You should contact your local Children’s Services department who will investigate the situation further. You can do this by contacting your Local Authority’s general number and asking to be put forward to Children’s Services to make a referral. You will then be put through to the duty team. You can choose to remain anonymous if you wish to do so. Some Local Authorities are giving out an email address to contact so you may want to contact the NSPCC (National Society for the Prevention of Cruelty to Children) on 0808 800 500 who will make the referral to your local Children’s Services department for you. If you think it is an emergency situation and a child is at immediate physical risk, contact the police.

 

For more information, or to arrange a consultation, please contact our  Family and Childcare team. Contact information provided here.

 

 

 

 

Valentines Day & The Rights of Cohabiting Couples

With Valentine’s day upon us and romance in the air, many couples will be considering the next stage of their relationship and consider moving in with each other.

Cohabiting couples are the fastest growing family type in the UK, doubling in 20 years to 3.4 million couples. With many cohabiting couples having children, just how much do you know about your rights in a cohabiting partnership?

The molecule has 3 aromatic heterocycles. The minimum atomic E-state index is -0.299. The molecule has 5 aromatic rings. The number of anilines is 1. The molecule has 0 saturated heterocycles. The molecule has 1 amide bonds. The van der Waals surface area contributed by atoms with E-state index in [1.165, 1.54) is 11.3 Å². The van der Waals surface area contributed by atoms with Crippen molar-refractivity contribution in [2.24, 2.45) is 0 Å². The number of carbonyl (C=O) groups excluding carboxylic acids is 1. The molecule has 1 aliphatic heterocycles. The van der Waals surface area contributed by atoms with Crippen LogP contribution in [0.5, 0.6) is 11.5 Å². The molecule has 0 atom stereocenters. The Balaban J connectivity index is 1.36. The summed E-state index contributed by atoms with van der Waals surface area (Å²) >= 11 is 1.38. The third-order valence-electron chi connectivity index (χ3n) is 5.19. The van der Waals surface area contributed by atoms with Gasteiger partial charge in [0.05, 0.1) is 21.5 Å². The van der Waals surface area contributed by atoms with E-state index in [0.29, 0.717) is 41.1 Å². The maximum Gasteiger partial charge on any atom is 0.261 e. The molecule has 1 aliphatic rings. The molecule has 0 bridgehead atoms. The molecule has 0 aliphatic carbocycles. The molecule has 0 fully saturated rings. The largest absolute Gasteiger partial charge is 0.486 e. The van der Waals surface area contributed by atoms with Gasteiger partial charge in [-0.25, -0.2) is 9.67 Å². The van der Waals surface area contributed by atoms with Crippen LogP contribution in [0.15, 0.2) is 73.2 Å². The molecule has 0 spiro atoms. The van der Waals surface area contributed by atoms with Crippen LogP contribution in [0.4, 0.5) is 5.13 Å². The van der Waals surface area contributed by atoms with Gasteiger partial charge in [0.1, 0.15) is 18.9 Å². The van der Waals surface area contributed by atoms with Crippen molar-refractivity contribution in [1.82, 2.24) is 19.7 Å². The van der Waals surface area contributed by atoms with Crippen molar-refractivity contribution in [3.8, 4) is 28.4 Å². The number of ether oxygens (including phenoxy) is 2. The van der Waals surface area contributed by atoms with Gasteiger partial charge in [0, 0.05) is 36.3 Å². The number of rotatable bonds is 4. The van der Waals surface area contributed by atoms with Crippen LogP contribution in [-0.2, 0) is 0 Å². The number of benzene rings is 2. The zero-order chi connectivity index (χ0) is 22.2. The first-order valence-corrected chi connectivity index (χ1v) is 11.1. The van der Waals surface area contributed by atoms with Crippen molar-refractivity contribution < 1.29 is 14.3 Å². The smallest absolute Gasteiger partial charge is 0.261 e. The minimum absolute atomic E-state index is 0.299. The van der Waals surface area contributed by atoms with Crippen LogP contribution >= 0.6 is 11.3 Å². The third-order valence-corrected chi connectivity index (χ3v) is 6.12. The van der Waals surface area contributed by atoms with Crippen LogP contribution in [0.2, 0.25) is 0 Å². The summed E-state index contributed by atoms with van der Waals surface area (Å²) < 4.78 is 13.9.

Sarah Perkins, Family Law Solicitor at CJCH Solicitors, discusses the differences in the rights between married and unmarried couples. Also, how unmarried couples can protect their assets and their children in the event of a relationship breakdown.

What does “common law marriage” mean and is it legally valid?

Common-law marriage in the UK is a myth. The term refers to unmarried couples who are cohabiting.  Worryingly, many people in the UK believe that “common law marriage” exists and that unmarried couples enjoy the same legal rights as married couples. However, this is not the case.

How do the rights of married and unmarried couples differ?